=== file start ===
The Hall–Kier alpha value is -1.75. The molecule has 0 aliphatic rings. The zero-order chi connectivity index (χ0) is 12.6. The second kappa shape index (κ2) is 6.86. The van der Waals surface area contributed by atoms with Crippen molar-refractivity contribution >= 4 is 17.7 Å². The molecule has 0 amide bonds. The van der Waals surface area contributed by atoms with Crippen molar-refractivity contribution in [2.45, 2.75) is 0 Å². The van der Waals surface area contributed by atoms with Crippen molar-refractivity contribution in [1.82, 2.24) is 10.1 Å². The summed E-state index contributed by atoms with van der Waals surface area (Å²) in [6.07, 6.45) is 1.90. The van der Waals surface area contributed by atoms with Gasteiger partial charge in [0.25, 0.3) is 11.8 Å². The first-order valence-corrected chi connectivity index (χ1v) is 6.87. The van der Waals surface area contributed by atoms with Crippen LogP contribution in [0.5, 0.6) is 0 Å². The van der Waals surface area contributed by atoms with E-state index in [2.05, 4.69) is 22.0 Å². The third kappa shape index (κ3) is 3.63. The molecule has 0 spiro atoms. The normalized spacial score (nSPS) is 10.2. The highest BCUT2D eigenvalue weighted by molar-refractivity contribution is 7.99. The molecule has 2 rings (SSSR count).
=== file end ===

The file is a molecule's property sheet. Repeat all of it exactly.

The Hall–Kier alpha value is -1.75. The molecule has 0 aliphatic rings. The zero-order chi connectivity index (χ0) is 12.6. The second kappa shape index (κ2) is 6.86. The van der Waals surface area contributed by atoms with Crippen molar-refractivity contribution >= 4 is 17.7 Å². The molecule has 0 amide bonds. The van der Waals surface area contributed by atoms with Crippen molar-refractivity contribution in [2.45, 2.75) is 0 Å². The van der Waals surface area contributed by atoms with Crippen molar-refractivity contribution in [1.82, 2.24) is 10.1 Å². The summed E-state index contributed by atoms with van der Waals surface area (Å²) in [6.07, 6.45) is 1.90. The van der Waals surface area contributed by atoms with Gasteiger partial charge in [0.25, 0.3) is 11.8 Å². The first-order valence-corrected chi connectivity index (χ1v) is 6.87. The van der Waals surface area contributed by atoms with Crippen LogP contribution in [0.5, 0.6) is 0 Å². The van der Waals surface area contributed by atoms with E-state index in [2.05, 4.69) is 22.0 Å². The third kappa shape index (κ3) is 3.63. The molecule has 0 spiro atoms. The normalized spacial score (nSPS) is 10.2. The highest BCUT2D eigenvalue weighted by molar-refractivity contribution is 7.99. The molecule has 2 rings (SSSR count).